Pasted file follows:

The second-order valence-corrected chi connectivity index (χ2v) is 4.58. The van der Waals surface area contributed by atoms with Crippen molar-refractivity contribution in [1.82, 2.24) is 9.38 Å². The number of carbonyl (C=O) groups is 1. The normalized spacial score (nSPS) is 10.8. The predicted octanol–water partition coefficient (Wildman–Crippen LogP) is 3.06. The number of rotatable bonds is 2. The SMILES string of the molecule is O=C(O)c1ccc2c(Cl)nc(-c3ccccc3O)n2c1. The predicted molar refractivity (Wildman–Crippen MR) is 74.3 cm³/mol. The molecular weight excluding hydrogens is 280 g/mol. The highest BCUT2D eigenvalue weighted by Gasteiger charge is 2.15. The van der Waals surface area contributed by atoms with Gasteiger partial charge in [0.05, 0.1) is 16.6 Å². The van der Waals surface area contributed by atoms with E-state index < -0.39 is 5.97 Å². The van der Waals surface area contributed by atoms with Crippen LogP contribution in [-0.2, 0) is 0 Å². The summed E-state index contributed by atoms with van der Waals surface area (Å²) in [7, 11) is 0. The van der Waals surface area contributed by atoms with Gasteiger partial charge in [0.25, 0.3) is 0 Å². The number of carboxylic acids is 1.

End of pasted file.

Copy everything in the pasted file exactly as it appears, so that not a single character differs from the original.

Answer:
The second-order valence-corrected chi connectivity index (χ2v) is 4.58. The van der Waals surface area contributed by atoms with Crippen molar-refractivity contribution in [1.82, 2.24) is 9.38 Å². The number of carbonyl (C=O) groups is 1. The normalized spacial score (nSPS) is 10.8. The predicted octanol–water partition coefficient (Wildman–Crippen LogP) is 3.06. The number of rotatable bonds is 2. The SMILES string of the molecule is O=C(O)c1ccc2c(Cl)nc(-c3ccccc3O)n2c1. The predicted molar refractivity (Wildman–Crippen MR) is 74.3 cm³/mol. The molecular weight excluding hydrogens is 280 g/mol. The highest BCUT2D eigenvalue weighted by Gasteiger charge is 2.15. The van der Waals surface area contributed by atoms with Gasteiger partial charge in [0.05, 0.1) is 16.6 Å². The van der Waals surface area contributed by atoms with E-state index < -0.39 is 5.97 Å². The van der Waals surface area contributed by atoms with Crippen LogP contribution in [-0.2, 0) is 0 Å². The summed E-state index contributed by atoms with van der Waals surface area (Å²) in [7, 11) is 0. The van der Waals surface area contributed by atoms with Gasteiger partial charge in [0.25, 0.3) is 0 Å². The number of carboxylic acids is 1.